Red Cross Sets Up Emergency Shelters In Napa, Vallejo For Quake-Displaced Residents
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NAPA (CBS SF) — A second Red Cross evacuation center has opened to help anyone without shelter after Sunday morning’s 6.0-magnitude earthquake near American Canyon.
Nearly 50 people have registered for services at an American Red Cross shelter in Napa following a 6.0-magnitude earthquake that struck near American Canyon early Sunday morning, a Red Cross spokesman said.
Nineteen families containing 47 people have registered at the shelter at Crosswalk Community Church at 2590 First St., Red Cross spokesman Woody Baker-Cohn said.
Baker-Cohn said the church opened around 9 a.m. as a place for people to come get food, drinks and information about the services they can receive following the quake.
However, he said by noontime it was clear that the church would have to open as a shelter because most of the people that came were renters with no insurance or family in the area and would need to stay overnight.
The first shelter is at the Crosswalk Community Church in Napa. That one is at 2590 First St., and is open for overnight stays.
Red Cross officials have opened a second center at the Florence Douglas Center, 333 Amador St., in Vallejo.
That center is also open for overnight stays, according to Red Cross officials.
Currently, Red Cross officials say they have enough supplies to assist those affected by the quake. Therefore, the organization is not accepting in-kind donations of water, clothes or other material goods at this time.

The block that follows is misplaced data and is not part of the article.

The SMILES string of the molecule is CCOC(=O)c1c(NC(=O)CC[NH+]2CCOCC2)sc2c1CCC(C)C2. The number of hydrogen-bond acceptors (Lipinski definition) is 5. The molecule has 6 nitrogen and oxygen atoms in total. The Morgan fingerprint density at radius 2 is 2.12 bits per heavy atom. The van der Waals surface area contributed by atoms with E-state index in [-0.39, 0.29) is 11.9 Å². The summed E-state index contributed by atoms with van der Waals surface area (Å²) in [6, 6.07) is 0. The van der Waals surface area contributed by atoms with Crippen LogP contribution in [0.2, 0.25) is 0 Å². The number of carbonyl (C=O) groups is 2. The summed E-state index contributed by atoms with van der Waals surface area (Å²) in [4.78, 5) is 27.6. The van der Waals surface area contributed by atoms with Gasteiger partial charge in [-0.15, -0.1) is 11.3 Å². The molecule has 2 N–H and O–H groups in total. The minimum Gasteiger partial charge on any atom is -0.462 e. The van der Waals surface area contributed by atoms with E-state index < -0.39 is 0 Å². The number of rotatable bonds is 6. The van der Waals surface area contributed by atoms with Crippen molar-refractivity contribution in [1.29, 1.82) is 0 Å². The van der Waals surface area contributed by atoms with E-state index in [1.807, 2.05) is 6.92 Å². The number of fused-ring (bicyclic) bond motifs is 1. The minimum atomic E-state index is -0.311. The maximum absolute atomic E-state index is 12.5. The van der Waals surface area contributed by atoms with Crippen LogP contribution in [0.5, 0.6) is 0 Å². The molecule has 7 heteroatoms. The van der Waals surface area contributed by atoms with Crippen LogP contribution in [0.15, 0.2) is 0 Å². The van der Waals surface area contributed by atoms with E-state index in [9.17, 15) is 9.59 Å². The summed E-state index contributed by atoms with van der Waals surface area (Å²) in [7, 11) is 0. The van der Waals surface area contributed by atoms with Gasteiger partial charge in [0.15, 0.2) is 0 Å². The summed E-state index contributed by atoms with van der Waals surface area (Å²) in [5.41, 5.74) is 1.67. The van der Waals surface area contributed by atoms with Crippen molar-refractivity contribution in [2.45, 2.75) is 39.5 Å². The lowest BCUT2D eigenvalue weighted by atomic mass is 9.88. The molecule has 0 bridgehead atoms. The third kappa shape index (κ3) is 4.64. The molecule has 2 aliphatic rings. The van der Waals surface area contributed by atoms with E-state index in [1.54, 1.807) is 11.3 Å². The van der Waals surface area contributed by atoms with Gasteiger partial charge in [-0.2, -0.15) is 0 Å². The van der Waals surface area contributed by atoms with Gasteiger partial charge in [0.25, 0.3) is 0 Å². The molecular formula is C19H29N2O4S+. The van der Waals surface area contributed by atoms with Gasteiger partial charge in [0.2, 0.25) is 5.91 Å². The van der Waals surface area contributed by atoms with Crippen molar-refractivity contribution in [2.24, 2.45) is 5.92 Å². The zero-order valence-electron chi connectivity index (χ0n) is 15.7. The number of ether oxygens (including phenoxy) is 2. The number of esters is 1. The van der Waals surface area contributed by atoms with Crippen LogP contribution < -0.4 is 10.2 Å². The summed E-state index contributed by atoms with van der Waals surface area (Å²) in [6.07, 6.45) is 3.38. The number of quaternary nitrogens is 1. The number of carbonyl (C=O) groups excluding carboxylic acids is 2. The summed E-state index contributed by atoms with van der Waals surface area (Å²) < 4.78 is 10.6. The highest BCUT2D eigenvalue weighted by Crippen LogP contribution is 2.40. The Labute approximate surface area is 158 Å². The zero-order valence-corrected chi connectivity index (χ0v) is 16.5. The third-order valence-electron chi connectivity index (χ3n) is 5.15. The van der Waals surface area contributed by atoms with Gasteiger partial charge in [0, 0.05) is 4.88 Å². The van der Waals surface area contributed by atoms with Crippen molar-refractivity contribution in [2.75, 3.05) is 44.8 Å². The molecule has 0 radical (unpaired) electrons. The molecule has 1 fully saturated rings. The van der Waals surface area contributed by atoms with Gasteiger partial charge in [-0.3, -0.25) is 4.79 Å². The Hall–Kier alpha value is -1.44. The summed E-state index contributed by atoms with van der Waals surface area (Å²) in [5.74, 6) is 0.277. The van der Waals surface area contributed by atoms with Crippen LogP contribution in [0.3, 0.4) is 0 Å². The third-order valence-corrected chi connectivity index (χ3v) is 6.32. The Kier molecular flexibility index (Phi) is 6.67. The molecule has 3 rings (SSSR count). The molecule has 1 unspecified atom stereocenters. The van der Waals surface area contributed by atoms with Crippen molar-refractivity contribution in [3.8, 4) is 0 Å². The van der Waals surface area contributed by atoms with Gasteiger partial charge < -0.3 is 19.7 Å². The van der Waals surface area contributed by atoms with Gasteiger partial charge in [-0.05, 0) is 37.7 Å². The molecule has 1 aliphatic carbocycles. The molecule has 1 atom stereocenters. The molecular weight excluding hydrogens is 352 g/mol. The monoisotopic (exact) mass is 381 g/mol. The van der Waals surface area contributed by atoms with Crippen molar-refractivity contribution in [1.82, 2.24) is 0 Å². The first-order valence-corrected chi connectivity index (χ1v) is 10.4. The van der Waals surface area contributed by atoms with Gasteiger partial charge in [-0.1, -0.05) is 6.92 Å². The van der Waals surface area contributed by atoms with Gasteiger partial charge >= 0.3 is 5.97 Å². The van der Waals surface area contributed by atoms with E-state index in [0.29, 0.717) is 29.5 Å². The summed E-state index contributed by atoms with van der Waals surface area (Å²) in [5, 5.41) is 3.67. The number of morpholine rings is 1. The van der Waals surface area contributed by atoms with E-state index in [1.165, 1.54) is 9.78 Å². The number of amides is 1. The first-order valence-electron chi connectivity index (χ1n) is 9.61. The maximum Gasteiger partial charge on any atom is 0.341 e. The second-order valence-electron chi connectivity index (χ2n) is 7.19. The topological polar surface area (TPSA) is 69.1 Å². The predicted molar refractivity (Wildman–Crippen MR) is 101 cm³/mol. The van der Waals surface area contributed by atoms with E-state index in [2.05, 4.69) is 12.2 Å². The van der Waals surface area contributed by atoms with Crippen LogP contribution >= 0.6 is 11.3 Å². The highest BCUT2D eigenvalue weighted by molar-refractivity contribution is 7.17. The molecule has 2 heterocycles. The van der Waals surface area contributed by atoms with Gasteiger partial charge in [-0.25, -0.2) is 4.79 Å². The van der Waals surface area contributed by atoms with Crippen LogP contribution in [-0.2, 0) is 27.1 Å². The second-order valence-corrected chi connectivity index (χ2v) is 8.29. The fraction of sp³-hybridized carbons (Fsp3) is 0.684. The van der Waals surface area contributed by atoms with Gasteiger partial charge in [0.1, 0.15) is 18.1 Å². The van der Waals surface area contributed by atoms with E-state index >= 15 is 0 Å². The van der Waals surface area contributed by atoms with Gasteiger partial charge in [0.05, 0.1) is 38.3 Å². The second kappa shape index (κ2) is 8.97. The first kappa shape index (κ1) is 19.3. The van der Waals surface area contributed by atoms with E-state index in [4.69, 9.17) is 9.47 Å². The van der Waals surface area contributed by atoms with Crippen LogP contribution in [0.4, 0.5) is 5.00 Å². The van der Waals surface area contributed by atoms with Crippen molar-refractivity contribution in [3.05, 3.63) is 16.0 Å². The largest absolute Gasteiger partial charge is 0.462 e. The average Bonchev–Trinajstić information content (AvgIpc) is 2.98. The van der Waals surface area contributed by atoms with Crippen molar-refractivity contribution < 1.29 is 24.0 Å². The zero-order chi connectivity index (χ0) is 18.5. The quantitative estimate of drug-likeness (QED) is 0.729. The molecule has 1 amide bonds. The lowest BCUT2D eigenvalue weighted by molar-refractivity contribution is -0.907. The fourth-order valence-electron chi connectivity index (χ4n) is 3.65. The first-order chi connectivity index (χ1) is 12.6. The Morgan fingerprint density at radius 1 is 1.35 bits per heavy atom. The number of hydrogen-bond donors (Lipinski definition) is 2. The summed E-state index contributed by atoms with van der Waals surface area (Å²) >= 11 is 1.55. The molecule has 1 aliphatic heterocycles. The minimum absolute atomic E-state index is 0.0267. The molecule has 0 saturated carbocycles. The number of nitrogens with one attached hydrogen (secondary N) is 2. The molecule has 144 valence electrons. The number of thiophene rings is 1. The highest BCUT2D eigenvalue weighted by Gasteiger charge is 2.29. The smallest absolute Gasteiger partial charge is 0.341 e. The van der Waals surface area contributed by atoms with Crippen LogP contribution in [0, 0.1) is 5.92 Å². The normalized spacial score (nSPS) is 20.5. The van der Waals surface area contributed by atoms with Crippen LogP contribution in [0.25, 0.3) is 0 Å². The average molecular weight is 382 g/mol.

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Dozens of people were injured in the 3:20 a.m. quake, including a child who was critically injured when pieces of a fireplace fell at a home.
The child has been airlifted to a trauma center for treatment of the injuries, Napa fire Battalion Chief John Callanan said.
The quake sparked fires in six different areas around the city, including one that destroyed or damaged six mobile homes, Callanan said.
Much of the downtown area is blocked off this morning after several buildings were damaged, he said.
“We want to keep people away from the buildings that are obviously damaged,” he said.
Some of the historic buildings damaged included the Napa County Courthouse and the Goodman Library.
Napa police Capt. Steve Potter said authorities have already received donations, including lumber to help board up broken windows.
Potter cited the “relative calm” among the residents of Napa and said that the city’s 911 system was able to handle the number of calls it received, although it briefly “maxed out.”
City Manager Mike Parness said the city declared a local state of emergency at 7:59 a.m. — Gov. Jerry Brown issued his own state of emergency later Sunday morning — and said all of the city’s available workforce are at hand Sunday to assess damage and provide services to the community.
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